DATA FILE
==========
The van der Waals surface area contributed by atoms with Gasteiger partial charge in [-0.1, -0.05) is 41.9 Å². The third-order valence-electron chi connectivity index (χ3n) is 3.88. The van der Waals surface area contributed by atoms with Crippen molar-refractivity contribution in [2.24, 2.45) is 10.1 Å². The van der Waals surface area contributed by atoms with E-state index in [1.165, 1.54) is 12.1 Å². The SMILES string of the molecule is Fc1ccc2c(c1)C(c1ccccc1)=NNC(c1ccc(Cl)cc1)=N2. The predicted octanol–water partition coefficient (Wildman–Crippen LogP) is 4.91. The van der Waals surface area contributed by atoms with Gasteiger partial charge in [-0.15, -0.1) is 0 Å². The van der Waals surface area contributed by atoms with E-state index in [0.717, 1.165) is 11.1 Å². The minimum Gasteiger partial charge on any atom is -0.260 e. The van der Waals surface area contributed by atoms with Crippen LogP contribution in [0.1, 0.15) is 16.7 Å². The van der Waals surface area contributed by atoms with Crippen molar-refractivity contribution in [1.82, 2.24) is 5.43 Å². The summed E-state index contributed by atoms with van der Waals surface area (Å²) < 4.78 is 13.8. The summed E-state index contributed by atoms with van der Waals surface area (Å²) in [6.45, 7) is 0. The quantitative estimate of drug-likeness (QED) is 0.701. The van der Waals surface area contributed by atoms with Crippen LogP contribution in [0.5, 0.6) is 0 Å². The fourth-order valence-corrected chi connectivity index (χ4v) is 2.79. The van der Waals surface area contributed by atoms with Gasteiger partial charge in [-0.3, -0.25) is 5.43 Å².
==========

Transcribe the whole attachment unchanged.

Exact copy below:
The van der Waals surface area contributed by atoms with Gasteiger partial charge in [-0.1, -0.05) is 41.9 Å². The third-order valence-electron chi connectivity index (χ3n) is 3.88. The van der Waals surface area contributed by atoms with Crippen molar-refractivity contribution in [2.24, 2.45) is 10.1 Å². The van der Waals surface area contributed by atoms with E-state index in [1.165, 1.54) is 12.1 Å². The SMILES string of the molecule is Fc1ccc2c(c1)C(c1ccccc1)=NNC(c1ccc(Cl)cc1)=N2. The predicted octanol–water partition coefficient (Wildman–Crippen LogP) is 4.91. The van der Waals surface area contributed by atoms with Gasteiger partial charge in [-0.15, -0.1) is 0 Å². The van der Waals surface area contributed by atoms with E-state index in [0.717, 1.165) is 11.1 Å². The minimum Gasteiger partial charge on any atom is -0.260 e. The van der Waals surface area contributed by atoms with Crippen LogP contribution in [0.1, 0.15) is 16.7 Å². The van der Waals surface area contributed by atoms with Crippen molar-refractivity contribution in [1.82, 2.24) is 5.43 Å². The summed E-state index contributed by atoms with van der Waals surface area (Å²) < 4.78 is 13.8. The summed E-state index contributed by atoms with van der Waals surface area (Å²) in [6.45, 7) is 0. The quantitative estimate of drug-likeness (QED) is 0.701. The van der Waals surface area contributed by atoms with Crippen LogP contribution in [0.5, 0.6) is 0 Å². The fourth-order valence-corrected chi connectivity index (χ4v) is 2.79. The van der Waals surface area contributed by atoms with Gasteiger partial charge in [-0.3, -0.25) is 5.43 Å².